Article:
The review seems overly focused on the so called ‘gig’ economy and the classification of the ‘worker’ category. The term ‘gig economy’ is not defined, so we don’t know precisely what companies are included. Is it just those technology platforms that provide work via an app? Because that would exclude a large proportion of the worker category of workforce such as Pimlico Plumbers and the couriers such as City Sprint.


Focusing on the ‘worker’ category is unfortunately to the exclusion of the other growing sectors of the non-employed workforce such as the professional sector and the use of personal service companies. All these sectors are intrinsically linked, and just as tax should have been included in the review, so should the other manifestations of providing labour.


Legislation has driven behaviour in this sector and as fast as the government blocks a loophole, someone finds a way around it. Without considering the whole of the non-employed workforce, both tax and employment rights and making it future proof, the solutions are just piecemeal.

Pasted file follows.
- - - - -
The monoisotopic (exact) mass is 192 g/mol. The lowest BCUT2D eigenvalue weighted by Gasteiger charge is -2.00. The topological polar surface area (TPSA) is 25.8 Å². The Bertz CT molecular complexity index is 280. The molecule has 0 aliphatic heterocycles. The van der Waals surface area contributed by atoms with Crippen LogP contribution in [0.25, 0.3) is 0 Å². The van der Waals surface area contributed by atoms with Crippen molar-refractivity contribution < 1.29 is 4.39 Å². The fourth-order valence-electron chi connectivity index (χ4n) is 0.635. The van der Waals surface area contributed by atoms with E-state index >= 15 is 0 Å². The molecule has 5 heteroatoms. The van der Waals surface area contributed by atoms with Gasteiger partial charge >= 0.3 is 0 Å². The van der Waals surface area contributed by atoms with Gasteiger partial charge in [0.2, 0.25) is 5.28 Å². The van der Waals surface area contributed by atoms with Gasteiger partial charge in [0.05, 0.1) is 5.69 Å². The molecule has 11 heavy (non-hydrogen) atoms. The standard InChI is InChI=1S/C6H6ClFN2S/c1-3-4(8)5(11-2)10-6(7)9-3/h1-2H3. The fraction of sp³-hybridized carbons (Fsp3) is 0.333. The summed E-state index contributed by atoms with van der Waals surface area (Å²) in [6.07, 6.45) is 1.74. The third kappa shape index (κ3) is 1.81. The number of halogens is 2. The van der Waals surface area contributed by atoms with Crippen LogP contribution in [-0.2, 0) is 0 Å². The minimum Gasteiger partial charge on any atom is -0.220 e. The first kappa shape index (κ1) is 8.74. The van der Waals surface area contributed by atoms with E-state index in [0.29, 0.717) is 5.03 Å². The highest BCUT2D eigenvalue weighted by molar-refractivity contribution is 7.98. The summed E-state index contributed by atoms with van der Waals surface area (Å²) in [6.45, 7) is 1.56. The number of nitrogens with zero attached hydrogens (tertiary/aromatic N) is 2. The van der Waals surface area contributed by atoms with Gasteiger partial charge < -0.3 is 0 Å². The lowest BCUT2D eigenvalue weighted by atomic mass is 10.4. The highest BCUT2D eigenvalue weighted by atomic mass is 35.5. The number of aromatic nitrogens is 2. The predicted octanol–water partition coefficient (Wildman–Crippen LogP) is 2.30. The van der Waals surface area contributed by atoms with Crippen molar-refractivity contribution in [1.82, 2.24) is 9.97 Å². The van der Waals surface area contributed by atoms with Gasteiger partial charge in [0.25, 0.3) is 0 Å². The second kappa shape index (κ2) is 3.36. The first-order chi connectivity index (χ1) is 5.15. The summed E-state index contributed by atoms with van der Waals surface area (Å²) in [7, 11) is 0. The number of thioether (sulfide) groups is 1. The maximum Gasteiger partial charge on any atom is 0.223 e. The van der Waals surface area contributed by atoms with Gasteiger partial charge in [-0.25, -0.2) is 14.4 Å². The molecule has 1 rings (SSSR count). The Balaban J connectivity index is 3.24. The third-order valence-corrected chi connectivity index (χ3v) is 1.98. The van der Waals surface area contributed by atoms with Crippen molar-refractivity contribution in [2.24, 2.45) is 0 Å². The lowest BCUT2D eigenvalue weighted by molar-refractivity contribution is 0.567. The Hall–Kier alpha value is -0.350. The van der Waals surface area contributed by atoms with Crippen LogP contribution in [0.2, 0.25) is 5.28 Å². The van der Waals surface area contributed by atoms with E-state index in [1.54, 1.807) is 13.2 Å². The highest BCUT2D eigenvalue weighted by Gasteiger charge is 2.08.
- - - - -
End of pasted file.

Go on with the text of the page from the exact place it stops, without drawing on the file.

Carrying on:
So, in a nutshell, the Taylor review is advocating amongst others that there is a rise in NICs for the self-employed; that the employer should pay a payroll tax for engaging the self-employed; that there is a statutory employment status test; that a ‘worker’ should be taxed as a deemed employee but, not be an employee; that agency workers have the right to request a direct contract with the hirer after 12 months; and that the burden of proof for employment status is shifted from the individual to the employer.


Although the Taylor Review hasn’t contributed much more to the debate of employment status and the gig economy, it has at least reinforced or highlighted that there is still a problem that government needs to deal with.